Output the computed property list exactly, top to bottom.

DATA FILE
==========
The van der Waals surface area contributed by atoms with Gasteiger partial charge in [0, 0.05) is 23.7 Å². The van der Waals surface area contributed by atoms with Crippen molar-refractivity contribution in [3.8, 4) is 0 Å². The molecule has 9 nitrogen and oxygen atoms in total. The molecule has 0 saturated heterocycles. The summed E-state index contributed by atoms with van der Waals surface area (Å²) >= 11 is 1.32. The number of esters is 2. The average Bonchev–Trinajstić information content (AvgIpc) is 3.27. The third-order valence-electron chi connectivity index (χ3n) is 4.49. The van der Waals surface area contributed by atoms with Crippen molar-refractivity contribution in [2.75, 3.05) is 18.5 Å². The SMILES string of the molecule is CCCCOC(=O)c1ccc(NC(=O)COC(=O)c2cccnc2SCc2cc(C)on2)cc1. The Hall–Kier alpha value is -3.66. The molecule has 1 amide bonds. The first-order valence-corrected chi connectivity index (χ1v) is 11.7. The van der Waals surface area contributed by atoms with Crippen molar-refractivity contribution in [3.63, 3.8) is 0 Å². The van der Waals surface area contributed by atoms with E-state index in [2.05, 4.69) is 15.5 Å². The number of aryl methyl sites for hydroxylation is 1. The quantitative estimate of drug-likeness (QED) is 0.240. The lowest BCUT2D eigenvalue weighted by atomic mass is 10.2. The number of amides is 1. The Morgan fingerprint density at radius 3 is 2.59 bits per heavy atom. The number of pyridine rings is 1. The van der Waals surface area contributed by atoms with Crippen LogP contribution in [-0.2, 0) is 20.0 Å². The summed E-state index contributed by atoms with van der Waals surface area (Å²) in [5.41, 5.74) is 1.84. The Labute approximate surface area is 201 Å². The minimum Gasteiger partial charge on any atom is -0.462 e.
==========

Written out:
The van der Waals surface area contributed by atoms with Gasteiger partial charge in [0, 0.05) is 23.7 Å². The van der Waals surface area contributed by atoms with Crippen molar-refractivity contribution in [3.8, 4) is 0 Å². The molecule has 9 nitrogen and oxygen atoms in total. The molecule has 0 saturated heterocycles. The summed E-state index contributed by atoms with van der Waals surface area (Å²) >= 11 is 1.32. The number of esters is 2. The average Bonchev–Trinajstić information content (AvgIpc) is 3.27. The third-order valence-electron chi connectivity index (χ3n) is 4.49. The van der Waals surface area contributed by atoms with Crippen molar-refractivity contribution in [2.75, 3.05) is 18.5 Å². The SMILES string of the molecule is CCCCOC(=O)c1ccc(NC(=O)COC(=O)c2cccnc2SCc2cc(C)on2)cc1. The Hall–Kier alpha value is -3.66. The molecule has 1 amide bonds. The first-order valence-corrected chi connectivity index (χ1v) is 11.7. The van der Waals surface area contributed by atoms with Crippen molar-refractivity contribution in [3.63, 3.8) is 0 Å². The van der Waals surface area contributed by atoms with E-state index in [2.05, 4.69) is 15.5 Å². The number of aryl methyl sites for hydroxylation is 1. The quantitative estimate of drug-likeness (QED) is 0.240. The lowest BCUT2D eigenvalue weighted by atomic mass is 10.2. The number of amides is 1. The Morgan fingerprint density at radius 3 is 2.59 bits per heavy atom. The number of pyridine rings is 1. The van der Waals surface area contributed by atoms with Crippen LogP contribution in [-0.2, 0) is 20.0 Å². The summed E-state index contributed by atoms with van der Waals surface area (Å²) in [5.41, 5.74) is 1.84. The Labute approximate surface area is 201 Å². The minimum Gasteiger partial charge on any atom is -0.462 e.